SNIA SDC 2018 Recap

The iXsystems team descended upon the Storage Networking Industry Association (SNIA)’s Storage Developer Conference last week in full force. SDC is an unrelenting technical conference, packed full of technical sessions, keynotes, Birds of a Feather events, at least one plugfest running throughout, and a very active hallway track. This year, we presented two technical sessions, led two Birds of a Feather sessions, and participated in the SMB plugfest. 

The hottest topics at SDC this year were not dissimilar from last year. There was a large NVMe track with discussions mostly focusing on building a fabric of NVMe devices between hosts over RDMA, Fibre Channel, or even TCP!

Persistent Memory – see my blog post from the 2018 Persistent Memory Summit – had a decent track as well, focusing both on real-world examples of using Persistent Memory as well as addressing some of the challenges facing those using it. My talk this year – Real-World Performance Advantages of NVDIMM and NVMe: A Case Study with OpenZFS – showcased the advantage of persistent memory from a device level and how that translated into a real-world usage: as a SLOG in an OpenZFS storage solution – just like in the TrueNAS M-series.

Speaking of OpenZFS, it was featured in at least two other technical sessions. iXsystems Senior Analyst Michael Dexter’s Combating Evolving Ransomware at the Block Level discussed the evolving ransomware threat, and how OpenZFS is an ideal vendor-neutral file system for combating it. David Bonnie’s talk MarFS, Marchive, and GUFI – Long Term Storage Strategies at LANL provided an architectural overview of how Los Alamos uses a huge number of OpenZFS RAIDZ3 pools as the basis for their long-term storage needs. Finally, iXsystems hosted an OpenZFS Birds of a Feather session, drawing over a dozen participants.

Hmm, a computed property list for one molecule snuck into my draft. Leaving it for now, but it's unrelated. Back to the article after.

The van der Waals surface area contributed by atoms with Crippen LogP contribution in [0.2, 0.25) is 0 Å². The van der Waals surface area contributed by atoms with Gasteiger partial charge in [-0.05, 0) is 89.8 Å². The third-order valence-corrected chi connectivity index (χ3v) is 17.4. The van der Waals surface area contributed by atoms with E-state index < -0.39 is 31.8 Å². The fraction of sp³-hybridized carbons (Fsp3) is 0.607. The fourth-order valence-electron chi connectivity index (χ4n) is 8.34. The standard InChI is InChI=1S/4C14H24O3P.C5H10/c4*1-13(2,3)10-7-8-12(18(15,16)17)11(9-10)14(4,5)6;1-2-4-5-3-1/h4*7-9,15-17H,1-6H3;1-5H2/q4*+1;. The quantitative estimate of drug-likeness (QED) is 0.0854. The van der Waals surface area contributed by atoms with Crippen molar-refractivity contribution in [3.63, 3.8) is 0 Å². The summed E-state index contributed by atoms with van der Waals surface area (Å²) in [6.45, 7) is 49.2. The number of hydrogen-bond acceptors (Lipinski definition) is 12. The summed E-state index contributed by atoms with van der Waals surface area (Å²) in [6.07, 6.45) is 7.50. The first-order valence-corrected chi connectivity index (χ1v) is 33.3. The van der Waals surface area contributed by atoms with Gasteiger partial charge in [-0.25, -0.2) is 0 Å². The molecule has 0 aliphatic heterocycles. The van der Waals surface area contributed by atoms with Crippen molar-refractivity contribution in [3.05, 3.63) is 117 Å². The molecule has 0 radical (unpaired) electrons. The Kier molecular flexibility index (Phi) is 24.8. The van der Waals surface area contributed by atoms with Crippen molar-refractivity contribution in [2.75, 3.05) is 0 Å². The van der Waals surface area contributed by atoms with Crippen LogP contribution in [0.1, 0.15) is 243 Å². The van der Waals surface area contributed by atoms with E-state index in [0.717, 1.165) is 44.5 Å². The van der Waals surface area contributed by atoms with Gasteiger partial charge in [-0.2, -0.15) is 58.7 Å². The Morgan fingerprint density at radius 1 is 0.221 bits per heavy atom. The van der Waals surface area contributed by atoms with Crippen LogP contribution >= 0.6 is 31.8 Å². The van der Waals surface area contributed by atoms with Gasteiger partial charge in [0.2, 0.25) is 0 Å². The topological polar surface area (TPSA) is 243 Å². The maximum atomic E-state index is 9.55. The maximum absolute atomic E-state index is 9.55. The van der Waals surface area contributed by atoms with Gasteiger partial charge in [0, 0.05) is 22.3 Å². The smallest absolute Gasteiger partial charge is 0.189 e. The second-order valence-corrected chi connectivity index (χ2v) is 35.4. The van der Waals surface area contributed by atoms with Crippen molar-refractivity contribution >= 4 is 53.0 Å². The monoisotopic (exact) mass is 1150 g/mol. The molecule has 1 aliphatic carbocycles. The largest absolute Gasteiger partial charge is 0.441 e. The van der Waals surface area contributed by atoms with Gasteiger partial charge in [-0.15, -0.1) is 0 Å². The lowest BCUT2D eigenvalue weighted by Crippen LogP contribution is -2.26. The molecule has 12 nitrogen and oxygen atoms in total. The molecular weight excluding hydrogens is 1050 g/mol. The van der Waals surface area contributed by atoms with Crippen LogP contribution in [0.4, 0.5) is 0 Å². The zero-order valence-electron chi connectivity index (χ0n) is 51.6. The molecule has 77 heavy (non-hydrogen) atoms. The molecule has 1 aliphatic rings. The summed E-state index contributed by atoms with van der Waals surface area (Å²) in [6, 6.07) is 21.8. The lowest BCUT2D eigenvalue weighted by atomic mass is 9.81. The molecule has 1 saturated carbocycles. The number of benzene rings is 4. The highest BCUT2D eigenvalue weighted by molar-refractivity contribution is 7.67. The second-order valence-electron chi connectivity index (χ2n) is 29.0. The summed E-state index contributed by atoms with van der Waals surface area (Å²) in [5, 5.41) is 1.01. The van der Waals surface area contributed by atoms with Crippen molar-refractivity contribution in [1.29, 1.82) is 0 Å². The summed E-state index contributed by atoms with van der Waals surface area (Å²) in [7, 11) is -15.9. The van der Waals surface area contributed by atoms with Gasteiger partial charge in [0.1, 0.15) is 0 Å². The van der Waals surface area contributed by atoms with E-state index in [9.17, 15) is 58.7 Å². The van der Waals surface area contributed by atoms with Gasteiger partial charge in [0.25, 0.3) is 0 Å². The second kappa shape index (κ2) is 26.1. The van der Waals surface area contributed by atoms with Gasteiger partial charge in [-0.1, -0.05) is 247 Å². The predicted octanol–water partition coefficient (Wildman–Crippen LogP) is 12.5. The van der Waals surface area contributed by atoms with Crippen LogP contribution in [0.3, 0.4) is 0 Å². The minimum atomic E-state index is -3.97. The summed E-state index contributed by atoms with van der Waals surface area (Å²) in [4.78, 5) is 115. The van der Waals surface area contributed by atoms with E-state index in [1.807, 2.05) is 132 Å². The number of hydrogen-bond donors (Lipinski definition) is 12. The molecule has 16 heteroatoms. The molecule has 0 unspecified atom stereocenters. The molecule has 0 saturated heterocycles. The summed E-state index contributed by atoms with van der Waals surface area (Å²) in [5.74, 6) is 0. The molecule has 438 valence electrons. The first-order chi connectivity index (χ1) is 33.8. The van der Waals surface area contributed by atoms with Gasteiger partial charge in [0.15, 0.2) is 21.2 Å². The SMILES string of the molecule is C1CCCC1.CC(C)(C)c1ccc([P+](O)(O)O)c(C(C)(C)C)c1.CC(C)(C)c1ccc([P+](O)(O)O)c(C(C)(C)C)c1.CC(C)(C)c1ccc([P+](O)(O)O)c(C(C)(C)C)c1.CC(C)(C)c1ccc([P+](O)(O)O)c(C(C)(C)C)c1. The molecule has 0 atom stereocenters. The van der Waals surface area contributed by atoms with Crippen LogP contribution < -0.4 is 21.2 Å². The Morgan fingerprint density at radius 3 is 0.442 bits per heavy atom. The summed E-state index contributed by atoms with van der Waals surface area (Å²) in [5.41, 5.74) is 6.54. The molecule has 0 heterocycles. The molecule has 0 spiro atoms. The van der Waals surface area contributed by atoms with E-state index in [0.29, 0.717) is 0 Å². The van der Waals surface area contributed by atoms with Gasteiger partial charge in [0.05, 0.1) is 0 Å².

No SDC would be complete without a whole slew of SMB-related talks! This year did not disappoint, with updates from Microsoft and the Samba team. The goal of the Samba team is to make SMB the de-facto general purpose way to access file data across a network. With the near completion of the SMB3 POSIX protocol extensions, I think this goal may be realized much sooner than I ever expected.

This year, iXsystems participated in the SMB plugfest at SDC. At the plugfest, vendors test their products together to ensure interoperability between platforms – we made sure FreeNAS and TrueNAS were represented! In fact, in one technical session, a member of the Samba project was heard saying FreeNAS was their get-out-of-jail-free card for alternate data stream support over SMB, because FreeBSD has a very comprehensive implementation of alternate data streams!

I was thrilled to meet several FreeNAS enthusiasts during my time at SDC this year – including a few of my fellow speakers! I polled the audience before my session and asked if anyone was using OpenZFS and several hands shot up. With so much open source innovation on display, we decided to host an Open Source Birds of a Feather session. Most attendees were already leveraging open source software, but a few were representing companies that were interested in leveraging open source. 

One last topic to cover is SNIA Swordfish, which is an open standard for the management of storage. Swordfish is based upon DMTF’s Redfish standard, which is gaining traction as an open standard for the management of servers. The basic goal of the standard is to provide a vendor-neutral interface for interacting with storage solutions, so storage can be allocated, monitored, and managed using a common language – no matter what vendor implemented the underlying storage system. Do you want to see Swordfish support in your storage systems? Do you already use the Redfish capabilities that are likely in your newer servers?

These are some of the most interesting highlights from SDC 2018 but by no means a complete collection. The slides from this and previous years’ talks can be found at the SNIA SDC website. I look forward to attending, and hopefully presenting again, at SDC 2019 next year!

Nick Principe, Technical Marketing Engineer

 

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